What I mean by the idea of culture is high culture, as set out by Matthew Arnold in his 1869 book Culture and Anarchy. Arnold described this level of culture as “the best which has been thought and said,” but in our day it has been enlarged to include the best that has been composed and painted and sculpted and filmed. Arnold believed that high culture had its “origin in the love of perfection” and the “study of perfection,” and thought it an idea that the new democracy under the industrial revolution developing in his day needed “more than the idea of the blessedness of the franchise, or the wonderfulness of their own industrial performances.”
What it took to pass through the gates into the realm of high culture was years of thoughtful reading, listening, viewing, thinking. This would develop the critical sense needed to discern the difference between serious and ersatz culture, and a receptivity to the sublime in beauty. High culture critics, meanwhile, saw their job as that of gatekeepers, making certain that no inferior works were allowed to pass themselves off as the real thing. In the 1950s and early ’60s, there was much written about highbrow, middlebrow, and lowbrow art—a distinction first made by the literary critic Van Wyck Brooks and, a generation later, expanded by the Harper’s editor Russell Lynes—and the differences and distinctions among them.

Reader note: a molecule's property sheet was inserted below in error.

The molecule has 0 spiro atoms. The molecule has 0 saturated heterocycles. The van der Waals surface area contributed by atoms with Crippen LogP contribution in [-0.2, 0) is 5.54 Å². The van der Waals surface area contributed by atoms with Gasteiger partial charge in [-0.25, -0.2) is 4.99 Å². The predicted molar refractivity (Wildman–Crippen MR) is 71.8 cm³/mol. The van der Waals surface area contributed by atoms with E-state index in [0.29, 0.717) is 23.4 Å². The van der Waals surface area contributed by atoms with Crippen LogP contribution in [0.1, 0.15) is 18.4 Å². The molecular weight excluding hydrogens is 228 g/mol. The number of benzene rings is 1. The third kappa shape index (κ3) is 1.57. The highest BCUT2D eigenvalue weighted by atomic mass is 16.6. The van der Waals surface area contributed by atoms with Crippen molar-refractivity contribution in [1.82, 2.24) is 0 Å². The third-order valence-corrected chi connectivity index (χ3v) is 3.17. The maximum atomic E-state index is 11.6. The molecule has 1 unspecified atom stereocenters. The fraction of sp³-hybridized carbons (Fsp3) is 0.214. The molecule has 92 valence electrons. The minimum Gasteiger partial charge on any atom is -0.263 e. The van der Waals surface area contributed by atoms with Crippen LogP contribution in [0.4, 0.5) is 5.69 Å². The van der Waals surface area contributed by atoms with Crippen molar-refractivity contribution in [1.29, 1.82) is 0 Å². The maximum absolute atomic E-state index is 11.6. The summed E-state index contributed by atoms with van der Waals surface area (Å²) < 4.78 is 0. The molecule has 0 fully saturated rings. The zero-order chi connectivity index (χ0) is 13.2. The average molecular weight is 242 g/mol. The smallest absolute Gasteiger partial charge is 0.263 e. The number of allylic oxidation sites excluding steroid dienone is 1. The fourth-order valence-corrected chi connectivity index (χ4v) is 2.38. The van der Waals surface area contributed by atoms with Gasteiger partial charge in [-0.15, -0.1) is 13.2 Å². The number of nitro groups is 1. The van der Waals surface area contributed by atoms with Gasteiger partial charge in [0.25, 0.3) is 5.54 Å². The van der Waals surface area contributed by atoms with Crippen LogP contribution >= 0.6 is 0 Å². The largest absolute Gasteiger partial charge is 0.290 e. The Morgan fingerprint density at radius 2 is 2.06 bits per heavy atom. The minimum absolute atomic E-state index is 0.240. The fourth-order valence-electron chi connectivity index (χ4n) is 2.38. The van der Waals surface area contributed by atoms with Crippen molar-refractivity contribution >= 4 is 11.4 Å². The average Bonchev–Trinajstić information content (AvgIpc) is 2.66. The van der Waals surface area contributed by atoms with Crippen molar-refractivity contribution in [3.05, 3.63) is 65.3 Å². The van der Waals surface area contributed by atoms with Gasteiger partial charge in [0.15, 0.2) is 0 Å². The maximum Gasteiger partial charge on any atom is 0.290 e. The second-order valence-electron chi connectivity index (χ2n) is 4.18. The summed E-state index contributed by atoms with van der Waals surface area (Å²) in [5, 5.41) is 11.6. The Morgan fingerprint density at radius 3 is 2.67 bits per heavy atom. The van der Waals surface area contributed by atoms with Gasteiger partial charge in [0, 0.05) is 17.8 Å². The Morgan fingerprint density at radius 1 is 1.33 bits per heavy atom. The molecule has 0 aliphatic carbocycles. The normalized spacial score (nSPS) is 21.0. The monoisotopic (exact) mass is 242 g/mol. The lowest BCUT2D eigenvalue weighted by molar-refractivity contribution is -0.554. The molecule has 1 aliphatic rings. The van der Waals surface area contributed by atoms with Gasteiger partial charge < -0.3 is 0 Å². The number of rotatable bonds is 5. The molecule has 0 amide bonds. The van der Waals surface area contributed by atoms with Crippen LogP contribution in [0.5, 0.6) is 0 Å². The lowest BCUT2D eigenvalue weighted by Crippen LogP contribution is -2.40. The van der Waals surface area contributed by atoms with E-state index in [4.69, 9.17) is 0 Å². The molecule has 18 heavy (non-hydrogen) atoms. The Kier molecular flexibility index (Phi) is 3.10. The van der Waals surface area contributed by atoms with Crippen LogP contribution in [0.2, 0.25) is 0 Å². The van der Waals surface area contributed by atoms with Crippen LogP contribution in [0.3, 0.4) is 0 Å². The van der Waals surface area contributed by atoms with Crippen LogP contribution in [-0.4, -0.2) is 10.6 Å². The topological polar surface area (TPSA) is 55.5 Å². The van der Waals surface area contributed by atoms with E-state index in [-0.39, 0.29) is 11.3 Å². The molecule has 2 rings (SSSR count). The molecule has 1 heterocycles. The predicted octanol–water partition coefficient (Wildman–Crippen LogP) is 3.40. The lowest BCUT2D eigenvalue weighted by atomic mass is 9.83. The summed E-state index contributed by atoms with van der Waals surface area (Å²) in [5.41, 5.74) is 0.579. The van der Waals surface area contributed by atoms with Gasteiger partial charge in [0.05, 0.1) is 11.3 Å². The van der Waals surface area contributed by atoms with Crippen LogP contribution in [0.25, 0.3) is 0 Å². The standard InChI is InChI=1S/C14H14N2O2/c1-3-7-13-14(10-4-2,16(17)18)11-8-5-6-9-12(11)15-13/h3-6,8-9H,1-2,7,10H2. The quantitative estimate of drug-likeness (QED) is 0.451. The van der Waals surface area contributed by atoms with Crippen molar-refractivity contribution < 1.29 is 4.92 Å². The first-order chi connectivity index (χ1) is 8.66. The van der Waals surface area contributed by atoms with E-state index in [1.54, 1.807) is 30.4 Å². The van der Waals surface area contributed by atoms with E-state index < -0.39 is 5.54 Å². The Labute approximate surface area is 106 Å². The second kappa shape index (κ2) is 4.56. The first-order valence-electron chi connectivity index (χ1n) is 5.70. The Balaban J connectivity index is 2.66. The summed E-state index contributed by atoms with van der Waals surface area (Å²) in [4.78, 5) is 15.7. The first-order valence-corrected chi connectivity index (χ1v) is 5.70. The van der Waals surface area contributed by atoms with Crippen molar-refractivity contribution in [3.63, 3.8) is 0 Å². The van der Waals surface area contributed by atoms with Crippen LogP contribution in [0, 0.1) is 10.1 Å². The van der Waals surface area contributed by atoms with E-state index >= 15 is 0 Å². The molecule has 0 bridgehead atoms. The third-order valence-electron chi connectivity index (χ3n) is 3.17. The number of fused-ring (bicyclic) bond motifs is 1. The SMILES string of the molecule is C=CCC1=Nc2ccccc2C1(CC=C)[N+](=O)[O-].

The pursuit of high culture came with a price. Once hooked on it, one was no longer entirely at ease with popular culture—the culture, that is to say, most of us grew up with and that remains the mainstream culture. Once one is devoted to the pursuit of high culture, the bestseller, the Oscar-winning movie, the highest-rated television shows—all uncomplicatedly enjoyed by one’s contemporaries—are, if not of no interest, then thought somewhat out of bounds, with the enjoyment of them tending to fall under the category of guilty pleasures.
Does all this talk of high culture have a ring of snobbery? If so, I have badly misrepresented it. There is nothing snobbish about seeking out the best that has been thought and said. What it is, as noted earlier, is elitist, a word in our egalitarian age in even worse odor, perhaps, than snobbery. Cultural elitists, as do connoisseurs generally, like only the best and seek it out. But how do they determine what is best? From tradition, from the tastes of their culturally elitist forebears, from their own refined aesthetic and intellectual sensibilities. Along with Longinus, they identify as high culture those works of art and intellect that elevate the soul, stay in the memory, and appeal across different cultures. Elitist the cultural ideal certainly is, but with the difference, as noted by Matthew Arnold, that it is open to anyone who wishes to make the effort to attain that ideal.
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Joseph Epstein (born January 9, 1937) is an essayist, short-story writer, and editor. From 1974 to 1998 he was the editor of the magazine The American Scholar.